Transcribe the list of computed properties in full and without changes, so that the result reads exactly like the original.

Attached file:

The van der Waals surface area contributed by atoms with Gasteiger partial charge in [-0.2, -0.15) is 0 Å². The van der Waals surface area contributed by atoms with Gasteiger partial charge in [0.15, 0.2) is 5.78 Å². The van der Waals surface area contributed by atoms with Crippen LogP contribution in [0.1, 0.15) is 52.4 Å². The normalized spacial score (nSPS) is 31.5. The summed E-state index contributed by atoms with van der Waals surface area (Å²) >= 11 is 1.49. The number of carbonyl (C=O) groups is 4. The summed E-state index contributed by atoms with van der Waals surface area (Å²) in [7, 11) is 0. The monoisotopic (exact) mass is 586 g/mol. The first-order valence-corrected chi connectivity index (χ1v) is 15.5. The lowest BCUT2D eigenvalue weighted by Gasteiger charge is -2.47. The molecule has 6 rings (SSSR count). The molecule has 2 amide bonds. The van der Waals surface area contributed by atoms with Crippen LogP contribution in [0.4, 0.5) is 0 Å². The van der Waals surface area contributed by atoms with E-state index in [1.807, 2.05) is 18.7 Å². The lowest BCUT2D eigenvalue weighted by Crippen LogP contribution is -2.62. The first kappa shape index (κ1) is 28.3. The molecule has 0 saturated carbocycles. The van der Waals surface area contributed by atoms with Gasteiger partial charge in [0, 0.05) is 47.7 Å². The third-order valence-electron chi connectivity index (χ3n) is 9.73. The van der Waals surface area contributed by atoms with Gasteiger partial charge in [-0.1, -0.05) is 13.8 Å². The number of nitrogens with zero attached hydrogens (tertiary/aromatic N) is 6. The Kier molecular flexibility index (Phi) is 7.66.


The van der Waals surface area contributed by atoms with Gasteiger partial charge in [-0.2, -0.15) is 0 Å². The van der Waals surface area contributed by atoms with Gasteiger partial charge in [0.15, 0.2) is 5.78 Å². The van der Waals surface area contributed by atoms with Crippen LogP contribution in [0.1, 0.15) is 52.4 Å². The normalized spacial score (nSPS) is 31.5. The summed E-state index contributed by atoms with van der Waals surface area (Å²) >= 11 is 1.49. The number of carbonyl (C=O) groups is 4. The summed E-state index contributed by atoms with van der Waals surface area (Å²) in [7, 11) is 0. The monoisotopic (exact) mass is 586 g/mol. The first-order valence-corrected chi connectivity index (χ1v) is 15.5. The lowest BCUT2D eigenvalue weighted by Gasteiger charge is -2.47. The molecule has 6 rings (SSSR count). The molecule has 2 amide bonds. The van der Waals surface area contributed by atoms with Crippen LogP contribution in [0.4, 0.5) is 0 Å². The van der Waals surface area contributed by atoms with E-state index in [1.807, 2.05) is 18.7 Å². The lowest BCUT2D eigenvalue weighted by Crippen LogP contribution is -2.62. The first kappa shape index (κ1) is 28.3. The molecule has 0 saturated carbocycles. The van der Waals surface area contributed by atoms with Gasteiger partial charge in [0, 0.05) is 47.7 Å². The third-order valence-electron chi connectivity index (χ3n) is 9.73. The van der Waals surface area contributed by atoms with Gasteiger partial charge in [-0.1, -0.05) is 13.8 Å². The number of nitrogens with zero attached hydrogens (tertiary/aromatic N) is 6. The Kier molecular flexibility index (Phi) is 7.66.